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Blind Pupil Banned From Using Cane

View profile for Nathan Davies
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In the news this week a blind seven-year-old girl was told by her school that she can no longer use her white cane. The primary school in Bristol fear that Lilly-Grace’s walking cane could trip up teachers and other pupils.

Hambrook Primary School has said that a risk assessment completed on behalf of the school identified that the cane caused a high risk to other people. They have therefore decided that Lily-Grace should have “100 percent” adult support at all times.

Her concerned mother, Kirsty Hooper, now worries that this will have an effect on the youngster’s independence and development. In a statement made to The Telegraph she said:

"It is a disability, but I want to celebrate it and make sure she can become independent. When the school told me she can no longer bring her cane into school, I just thought this must be health and safety gone mad.

"She hasn't had any problems with any of the other students, and none of the parents have complained about it - in fact, they have all been very supportive.”

Lilly-Grace began using the cane in April this year having asked her mother for one that was then provided by Common Sense Cane, a charity for blind children. Since then, her mother has said that it has become “an extension of her daughter’s arm”.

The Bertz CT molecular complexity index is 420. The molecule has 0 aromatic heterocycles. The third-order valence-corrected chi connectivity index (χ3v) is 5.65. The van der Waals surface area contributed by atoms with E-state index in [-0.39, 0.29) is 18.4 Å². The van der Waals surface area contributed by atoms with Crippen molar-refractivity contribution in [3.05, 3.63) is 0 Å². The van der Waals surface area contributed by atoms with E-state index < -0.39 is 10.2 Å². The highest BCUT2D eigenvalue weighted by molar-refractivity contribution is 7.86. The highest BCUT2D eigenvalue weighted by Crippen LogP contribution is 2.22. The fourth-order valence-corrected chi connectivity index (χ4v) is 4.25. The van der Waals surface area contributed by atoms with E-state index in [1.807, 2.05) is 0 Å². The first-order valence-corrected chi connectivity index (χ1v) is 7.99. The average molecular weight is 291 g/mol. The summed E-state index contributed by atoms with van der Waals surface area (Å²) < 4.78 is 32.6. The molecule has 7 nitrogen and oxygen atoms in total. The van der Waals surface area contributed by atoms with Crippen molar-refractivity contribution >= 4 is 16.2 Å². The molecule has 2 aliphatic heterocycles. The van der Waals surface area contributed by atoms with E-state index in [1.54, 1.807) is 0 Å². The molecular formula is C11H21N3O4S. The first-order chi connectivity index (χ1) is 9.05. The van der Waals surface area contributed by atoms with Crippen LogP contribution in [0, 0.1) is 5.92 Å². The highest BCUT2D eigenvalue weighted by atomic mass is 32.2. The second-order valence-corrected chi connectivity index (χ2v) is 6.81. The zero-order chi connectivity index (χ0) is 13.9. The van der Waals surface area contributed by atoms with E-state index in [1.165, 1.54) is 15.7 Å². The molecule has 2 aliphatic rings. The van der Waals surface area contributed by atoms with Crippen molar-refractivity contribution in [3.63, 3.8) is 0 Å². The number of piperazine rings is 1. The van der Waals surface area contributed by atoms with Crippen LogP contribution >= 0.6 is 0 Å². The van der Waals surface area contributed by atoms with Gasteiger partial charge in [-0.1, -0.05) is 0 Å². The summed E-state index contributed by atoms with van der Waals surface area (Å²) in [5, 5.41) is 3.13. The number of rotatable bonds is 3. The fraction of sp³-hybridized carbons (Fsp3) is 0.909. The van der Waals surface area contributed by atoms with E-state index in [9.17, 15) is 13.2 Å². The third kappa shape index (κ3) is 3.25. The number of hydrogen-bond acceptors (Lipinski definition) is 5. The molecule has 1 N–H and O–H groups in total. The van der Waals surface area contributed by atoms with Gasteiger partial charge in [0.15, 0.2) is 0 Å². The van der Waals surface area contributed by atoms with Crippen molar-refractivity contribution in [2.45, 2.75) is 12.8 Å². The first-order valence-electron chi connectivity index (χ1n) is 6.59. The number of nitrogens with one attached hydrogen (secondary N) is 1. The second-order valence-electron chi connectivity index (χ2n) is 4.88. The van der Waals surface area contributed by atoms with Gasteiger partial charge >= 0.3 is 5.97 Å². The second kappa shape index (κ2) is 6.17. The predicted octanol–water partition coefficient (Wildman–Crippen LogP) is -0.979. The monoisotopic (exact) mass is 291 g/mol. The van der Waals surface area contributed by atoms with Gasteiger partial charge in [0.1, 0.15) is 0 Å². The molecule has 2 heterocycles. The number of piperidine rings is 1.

The overriding issue with Lilly-Grace using the cane appears to be health and safety; but what about the individual needs of a child with disabilities? Her mother stated that there hadn’t been any problems with any of the other students, and there had in fact been no accidents caused by the cane at the school. In a separate comment, Kirsty Hooper added that the school staff and pupils had been very supportive of her daughter’s decision to use a cane.

This story has caused outrage amongst many, with people believing that health and safety has come before the needs of a young child who is merely seeking independence. As Sarah Murray from the charity Common Sense Cane said, its important for children to learn to be independent from a very young age. She also believes that this would not be the case if Lilly-Grace was an adult, commenting, “It's just ridiculous. If you took a walking cane away from a blind adult, you would say that was discrimination. It's the same here."

With Lilly-Grace now having constant adult support at school, much to the disappointment of her mother, how is this likely to affect her development and independence as a pupil at Hambrook Primary School? And how much say should parents have when it comes to their child’s support at school?

In these types of situations, Local Authorities and schools must have regard to their duties under the Equality Act 2010. This case specifically raises issues of direct discrimination given that she is being treated unfavourably by the school as a result of her disability. What the school also appear to have overlooked is their duty to make reasonable adjustments under the Act, therefore they are legally obliged to support her by ensuring she is able to use a cane or other such aid, thereby overriding their health and safety concerns.

We deal with varying situations when it comes to education law, so with our professional expertise and a team of dedicated solicitors in the sector we can assist you with any concerns you have if you consider your child is being discriminated against.

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